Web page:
DSX goes beyond 5.1
There is no doubt that 5.1 surround sound was a significant improvement over 2-channel stereo – imaging was improved by adding a centre to the left and right front channels to anchor the centre of the soundstage and envelopment was improved by adding two surround channels that envelop the listeners with ambient sound.
However, 5.1 surround sound systems are limited by some trade-offs. The first has to do with rendering the front soundstage. Research into imaging showed that spreading the front channels wider than the standard ±30° results in a greater difference at the two ears and produces more envelopment. In concert hall acoustics this is called ‘auditory source width’ and, increasing it, is a desirable feature. But increasing the spread beyond ±30° for the front speakers was found to cause many imaging problems.
The second trade-off is related to the recommended placement of the two surround channels at ±110°. Surrounds at ±90° were found to produce the most envelopment compared to other angles, while surrounds at ±135° produce better rear phantom imaging capability. Thus ±110° was selected as having the best trade-off between envelopment and imaging, but this has meant one must choose between better rear imaging or better envelopment.
Realistic reproduction of sound relies on the ability of audio systems to match human hearing performance. The three key requirements are frequency response, dynamic range and accurate spatial rendering.
As a result, Audyssey Laboratories has unveiled a new technology called Dynamic Surround Expansion (DSX) – a scalable system that adds new speakers to overcome the spatial sound rendering limitations faced by 5.1 surround sound systems.
To perceive a truly immersive experience, human hearing requires more information than what 5.1 systems currently deliver. DSX creates additional channels to augment 5.1 systems with the correct direction, time of arrival and frequency response characteristics to achieve a seamless and expanded soundstage.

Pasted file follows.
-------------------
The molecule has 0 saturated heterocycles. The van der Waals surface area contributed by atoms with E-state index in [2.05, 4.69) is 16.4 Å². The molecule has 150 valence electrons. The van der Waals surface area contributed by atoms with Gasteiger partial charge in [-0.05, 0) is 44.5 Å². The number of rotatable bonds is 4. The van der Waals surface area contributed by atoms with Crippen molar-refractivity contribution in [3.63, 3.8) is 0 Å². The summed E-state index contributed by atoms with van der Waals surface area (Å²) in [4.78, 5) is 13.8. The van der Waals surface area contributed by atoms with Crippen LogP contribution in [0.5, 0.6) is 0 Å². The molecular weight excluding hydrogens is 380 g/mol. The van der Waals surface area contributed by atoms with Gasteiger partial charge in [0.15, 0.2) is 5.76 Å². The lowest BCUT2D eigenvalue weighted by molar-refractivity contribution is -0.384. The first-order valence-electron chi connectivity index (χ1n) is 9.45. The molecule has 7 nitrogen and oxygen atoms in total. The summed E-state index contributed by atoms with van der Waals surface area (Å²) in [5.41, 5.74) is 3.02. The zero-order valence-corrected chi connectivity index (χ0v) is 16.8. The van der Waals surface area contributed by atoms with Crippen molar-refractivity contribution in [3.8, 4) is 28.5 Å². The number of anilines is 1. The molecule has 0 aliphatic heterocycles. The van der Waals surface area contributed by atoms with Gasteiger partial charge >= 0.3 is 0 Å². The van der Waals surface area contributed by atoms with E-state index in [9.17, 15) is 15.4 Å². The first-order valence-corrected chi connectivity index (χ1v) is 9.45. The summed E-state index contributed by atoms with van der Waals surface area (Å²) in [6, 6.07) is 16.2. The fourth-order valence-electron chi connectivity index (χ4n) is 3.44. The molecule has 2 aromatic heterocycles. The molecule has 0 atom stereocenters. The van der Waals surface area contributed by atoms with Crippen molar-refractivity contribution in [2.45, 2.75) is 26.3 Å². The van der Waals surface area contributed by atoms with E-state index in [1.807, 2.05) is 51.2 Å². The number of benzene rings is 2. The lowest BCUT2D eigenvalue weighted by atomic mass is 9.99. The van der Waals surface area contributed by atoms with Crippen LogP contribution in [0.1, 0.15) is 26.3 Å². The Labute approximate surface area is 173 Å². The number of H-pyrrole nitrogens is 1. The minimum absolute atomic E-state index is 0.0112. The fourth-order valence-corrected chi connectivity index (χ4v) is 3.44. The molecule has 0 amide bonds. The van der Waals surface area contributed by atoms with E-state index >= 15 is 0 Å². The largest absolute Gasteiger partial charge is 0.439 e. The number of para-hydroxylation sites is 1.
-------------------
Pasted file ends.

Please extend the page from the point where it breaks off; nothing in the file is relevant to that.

Research in human hearing shows that we can hear many more directions than what current systems provide. We use the direct sound to localise the direction of sources and the reflected sound to perceive the size of the soundstage.
Experiments have shown that human localisation is better in front than to the sides or behind. This means that for front-weighted content such as movies and most music, good engineering dictates that we employ more channels in the front hemisphere than the back. Imaging is also better horizontally than vertically and so good engineering also dictates that channels must first be added in the same plane as our ears before going to higher elevations.
Perception is not the only factor. The physics of room acoustics for music have been well studied, and their correlation with subjective impression increasingly understood over the last 30 years.
This research has shown that we have strong built-in preferences for the direction, frequency response, and time of arrival of reflected sound. Additional channels and surround sound processing are needed to properly render these components.
“DSX provides the necessary acoustical and perceptual cues for a more realistic reproduction of surround content, ” says Audyssey chief technology officer Chris Kyriakakis.
The research, spearheaded by Chris and Audyssey chief science officer Tomlinson Holman, shows that properly controlled sound coming from a direction slightly wider than the front main speakers is the most important cue used by human perception of soundstage width. Following width, the second most important information comes from height channels that help define soundstage depth.
DSX is a scalable solution, which builds on a 5.1 setup by providing a pair of wide channels and a pair of height channels to render the additional information. DSX also provides surround envelopment processing to improve the blend between the front and surround channels for a seamless and immersive soundstage.
Current 7.1 systems can also be adapted to DSX by moving the back surround speakers to the wide locations for improved envelopment.